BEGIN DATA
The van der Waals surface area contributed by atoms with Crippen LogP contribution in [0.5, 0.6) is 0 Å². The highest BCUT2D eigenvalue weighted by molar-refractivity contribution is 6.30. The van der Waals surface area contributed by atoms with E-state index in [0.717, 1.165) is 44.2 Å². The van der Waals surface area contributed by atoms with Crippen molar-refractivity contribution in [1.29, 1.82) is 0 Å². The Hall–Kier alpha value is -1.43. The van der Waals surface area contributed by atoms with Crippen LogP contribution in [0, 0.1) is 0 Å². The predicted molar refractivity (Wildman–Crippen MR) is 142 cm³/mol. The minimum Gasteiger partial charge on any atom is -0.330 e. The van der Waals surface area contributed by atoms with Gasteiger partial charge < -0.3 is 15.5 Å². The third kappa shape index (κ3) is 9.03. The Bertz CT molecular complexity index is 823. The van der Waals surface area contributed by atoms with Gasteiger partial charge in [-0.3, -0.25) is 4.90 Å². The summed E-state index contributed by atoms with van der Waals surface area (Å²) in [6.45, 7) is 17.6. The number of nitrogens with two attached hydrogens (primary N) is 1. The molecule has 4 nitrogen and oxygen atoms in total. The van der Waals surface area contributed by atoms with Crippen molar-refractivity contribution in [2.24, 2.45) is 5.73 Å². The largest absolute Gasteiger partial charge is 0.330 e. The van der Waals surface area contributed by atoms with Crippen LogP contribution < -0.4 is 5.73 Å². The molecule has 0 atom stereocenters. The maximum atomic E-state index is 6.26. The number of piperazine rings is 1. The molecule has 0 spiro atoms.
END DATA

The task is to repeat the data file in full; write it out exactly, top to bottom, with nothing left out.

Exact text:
The van der Waals surface area contributed by atoms with Crippen LogP contribution in [0.5, 0.6) is 0 Å². The highest BCUT2D eigenvalue weighted by molar-refractivity contribution is 6.30. The van der Waals surface area contributed by atoms with E-state index in [0.717, 1.165) is 44.2 Å². The van der Waals surface area contributed by atoms with Crippen molar-refractivity contribution in [1.29, 1.82) is 0 Å². The Hall–Kier alpha value is -1.43. The van der Waals surface area contributed by atoms with Crippen LogP contribution in [0, 0.1) is 0 Å². The predicted molar refractivity (Wildman–Crippen MR) is 142 cm³/mol. The minimum Gasteiger partial charge on any atom is -0.330 e. The van der Waals surface area contributed by atoms with Gasteiger partial charge < -0.3 is 15.5 Å². The third kappa shape index (κ3) is 9.03. The Bertz CT molecular complexity index is 823. The van der Waals surface area contributed by atoms with Gasteiger partial charge in [-0.3, -0.25) is 4.90 Å². The summed E-state index contributed by atoms with van der Waals surface area (Å²) in [6.45, 7) is 17.6. The number of nitrogens with two attached hydrogens (primary N) is 1. The molecule has 4 nitrogen and oxygen atoms in total. The van der Waals surface area contributed by atoms with Crippen molar-refractivity contribution in [2.24, 2.45) is 5.73 Å². The largest absolute Gasteiger partial charge is 0.330 e. The van der Waals surface area contributed by atoms with Crippen LogP contribution < -0.4 is 5.73 Å². The molecule has 0 atom stereocenters. The maximum atomic E-state index is 6.26. The number of piperazine rings is 1. The molecule has 0 spiro atoms.